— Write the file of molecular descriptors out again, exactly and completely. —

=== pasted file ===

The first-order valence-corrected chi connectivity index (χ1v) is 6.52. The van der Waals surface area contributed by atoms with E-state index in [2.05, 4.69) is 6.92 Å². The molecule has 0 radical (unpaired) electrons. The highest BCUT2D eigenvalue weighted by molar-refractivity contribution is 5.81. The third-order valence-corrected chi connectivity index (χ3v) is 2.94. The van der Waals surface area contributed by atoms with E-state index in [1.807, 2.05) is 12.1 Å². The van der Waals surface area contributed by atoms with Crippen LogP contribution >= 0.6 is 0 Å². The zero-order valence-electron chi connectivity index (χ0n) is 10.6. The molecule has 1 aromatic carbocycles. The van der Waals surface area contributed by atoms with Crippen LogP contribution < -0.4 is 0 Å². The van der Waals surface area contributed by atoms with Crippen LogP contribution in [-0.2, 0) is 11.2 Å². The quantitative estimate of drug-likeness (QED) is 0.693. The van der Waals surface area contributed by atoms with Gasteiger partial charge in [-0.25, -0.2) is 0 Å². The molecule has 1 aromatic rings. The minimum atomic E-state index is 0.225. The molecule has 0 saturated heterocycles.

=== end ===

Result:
The first-order valence-corrected chi connectivity index (χ1v) is 6.52. The van der Waals surface area contributed by atoms with E-state index in [2.05, 4.69) is 6.92 Å². The molecule has 0 radical (unpaired) electrons. The highest BCUT2D eigenvalue weighted by molar-refractivity contribution is 5.81. The third-order valence-corrected chi connectivity index (χ3v) is 2.94. The van der Waals surface area contributed by atoms with E-state index in [1.807, 2.05) is 12.1 Å². The van der Waals surface area contributed by atoms with Crippen LogP contribution >= 0.6 is 0 Å². The zero-order valence-electron chi connectivity index (χ0n) is 10.6. The molecule has 1 aromatic carbocycles. The van der Waals surface area contributed by atoms with Crippen LogP contribution < -0.4 is 0 Å². The van der Waals surface area contributed by atoms with Crippen LogP contribution in [-0.2, 0) is 11.2 Å². The quantitative estimate of drug-likeness (QED) is 0.693. The van der Waals surface area contributed by atoms with Gasteiger partial charge in [-0.25, -0.2) is 0 Å². The molecule has 1 aromatic rings. The minimum atomic E-state index is 0.225. The molecule has 0 saturated heterocycles.